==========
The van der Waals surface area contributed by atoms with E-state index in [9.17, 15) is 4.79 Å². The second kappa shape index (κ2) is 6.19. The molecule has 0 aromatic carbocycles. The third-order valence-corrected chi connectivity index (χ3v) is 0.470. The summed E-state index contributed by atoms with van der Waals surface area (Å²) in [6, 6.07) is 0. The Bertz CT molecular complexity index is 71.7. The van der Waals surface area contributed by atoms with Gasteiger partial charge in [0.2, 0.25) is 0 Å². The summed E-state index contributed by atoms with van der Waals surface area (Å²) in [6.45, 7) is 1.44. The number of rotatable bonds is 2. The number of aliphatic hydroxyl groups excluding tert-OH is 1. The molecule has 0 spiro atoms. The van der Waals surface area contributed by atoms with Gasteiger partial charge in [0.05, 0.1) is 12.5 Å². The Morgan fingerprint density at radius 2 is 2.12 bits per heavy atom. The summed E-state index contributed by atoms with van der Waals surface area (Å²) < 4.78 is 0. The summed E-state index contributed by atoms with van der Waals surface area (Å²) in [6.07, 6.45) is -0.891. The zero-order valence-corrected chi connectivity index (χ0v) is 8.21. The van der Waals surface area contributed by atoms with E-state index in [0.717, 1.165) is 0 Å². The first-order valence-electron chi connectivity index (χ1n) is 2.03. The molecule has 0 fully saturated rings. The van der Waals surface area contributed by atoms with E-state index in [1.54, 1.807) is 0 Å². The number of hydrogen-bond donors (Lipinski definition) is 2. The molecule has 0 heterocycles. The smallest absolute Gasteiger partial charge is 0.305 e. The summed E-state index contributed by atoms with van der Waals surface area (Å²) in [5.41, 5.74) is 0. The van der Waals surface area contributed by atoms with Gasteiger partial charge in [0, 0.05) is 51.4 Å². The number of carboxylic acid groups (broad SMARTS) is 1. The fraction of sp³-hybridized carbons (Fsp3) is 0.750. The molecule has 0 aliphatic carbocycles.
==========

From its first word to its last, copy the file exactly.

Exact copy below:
The van der Waals surface area contributed by atoms with E-state index in [9.17, 15) is 4.79 Å². The second kappa shape index (κ2) is 6.19. The molecule has 0 aromatic carbocycles. The third-order valence-corrected chi connectivity index (χ3v) is 0.470. The summed E-state index contributed by atoms with van der Waals surface area (Å²) in [6, 6.07) is 0. The Bertz CT molecular complexity index is 71.7. The van der Waals surface area contributed by atoms with Gasteiger partial charge in [0.2, 0.25) is 0 Å². The summed E-state index contributed by atoms with van der Waals surface area (Å²) in [6.45, 7) is 1.44. The number of rotatable bonds is 2. The number of aliphatic hydroxyl groups excluding tert-OH is 1. The molecule has 0 spiro atoms. The van der Waals surface area contributed by atoms with Gasteiger partial charge in [0.05, 0.1) is 12.5 Å². The Morgan fingerprint density at radius 2 is 2.12 bits per heavy atom. The summed E-state index contributed by atoms with van der Waals surface area (Å²) < 4.78 is 0. The summed E-state index contributed by atoms with van der Waals surface area (Å²) in [6.07, 6.45) is -0.891. The zero-order valence-corrected chi connectivity index (χ0v) is 8.21. The van der Waals surface area contributed by atoms with E-state index in [0.717, 1.165) is 0 Å². The first-order valence-electron chi connectivity index (χ1n) is 2.03. The molecule has 0 fully saturated rings. The van der Waals surface area contributed by atoms with E-state index in [1.54, 1.807) is 0 Å². The number of hydrogen-bond donors (Lipinski definition) is 2. The molecule has 0 heterocycles. The smallest absolute Gasteiger partial charge is 0.305 e. The summed E-state index contributed by atoms with van der Waals surface area (Å²) in [5.41, 5.74) is 0. The van der Waals surface area contributed by atoms with Gasteiger partial charge in [0, 0.05) is 51.4 Å². The number of carboxylic acid groups (broad SMARTS) is 1. The fraction of sp³-hybridized carbons (Fsp3) is 0.750. The molecule has 0 aliphatic carbocycles.